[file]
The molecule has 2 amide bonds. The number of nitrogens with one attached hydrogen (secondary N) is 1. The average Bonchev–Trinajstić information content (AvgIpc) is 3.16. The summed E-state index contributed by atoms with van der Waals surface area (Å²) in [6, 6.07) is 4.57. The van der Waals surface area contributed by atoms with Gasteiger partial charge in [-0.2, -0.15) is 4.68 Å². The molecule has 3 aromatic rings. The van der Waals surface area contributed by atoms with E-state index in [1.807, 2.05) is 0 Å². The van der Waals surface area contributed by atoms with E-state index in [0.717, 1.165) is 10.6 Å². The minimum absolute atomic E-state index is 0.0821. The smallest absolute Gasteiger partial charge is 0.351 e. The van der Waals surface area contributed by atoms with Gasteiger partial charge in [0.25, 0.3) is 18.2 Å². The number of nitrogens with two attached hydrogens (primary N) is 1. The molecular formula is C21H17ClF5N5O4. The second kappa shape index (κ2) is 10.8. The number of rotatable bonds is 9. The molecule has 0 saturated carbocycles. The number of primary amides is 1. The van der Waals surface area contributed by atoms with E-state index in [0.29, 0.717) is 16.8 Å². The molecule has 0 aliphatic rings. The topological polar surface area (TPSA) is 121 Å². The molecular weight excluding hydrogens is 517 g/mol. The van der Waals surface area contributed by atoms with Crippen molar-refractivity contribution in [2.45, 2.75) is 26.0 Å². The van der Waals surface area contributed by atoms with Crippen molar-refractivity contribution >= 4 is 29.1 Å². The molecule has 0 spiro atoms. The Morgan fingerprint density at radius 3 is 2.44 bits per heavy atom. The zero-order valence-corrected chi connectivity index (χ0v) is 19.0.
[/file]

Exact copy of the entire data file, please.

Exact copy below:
The molecule has 2 amide bonds. The number of nitrogens with one attached hydrogen (secondary N) is 1. The average Bonchev–Trinajstić information content (AvgIpc) is 3.16. The summed E-state index contributed by atoms with van der Waals surface area (Å²) in [6, 6.07) is 4.57. The van der Waals surface area contributed by atoms with Gasteiger partial charge in [-0.2, -0.15) is 4.68 Å². The molecule has 3 aromatic rings. The van der Waals surface area contributed by atoms with E-state index in [1.807, 2.05) is 0 Å². The van der Waals surface area contributed by atoms with E-state index in [0.717, 1.165) is 10.6 Å². The minimum absolute atomic E-state index is 0.0821. The smallest absolute Gasteiger partial charge is 0.351 e. The van der Waals surface area contributed by atoms with Gasteiger partial charge in [0.25, 0.3) is 18.2 Å². The number of nitrogens with two attached hydrogens (primary N) is 1. The molecular formula is C21H17ClF5N5O4. The second kappa shape index (κ2) is 10.8. The number of rotatable bonds is 9. The molecule has 0 saturated carbocycles. The number of primary amides is 1. The van der Waals surface area contributed by atoms with E-state index in [0.29, 0.717) is 16.8 Å². The molecule has 0 aliphatic rings. The topological polar surface area (TPSA) is 121 Å². The molecular weight excluding hydrogens is 517 g/mol. The van der Waals surface area contributed by atoms with Crippen molar-refractivity contribution in [2.45, 2.75) is 26.0 Å². The van der Waals surface area contributed by atoms with Crippen molar-refractivity contribution >= 4 is 29.1 Å². The molecule has 0 spiro atoms. The Morgan fingerprint density at radius 3 is 2.44 bits per heavy atom. The zero-order valence-corrected chi connectivity index (χ0v) is 19.0.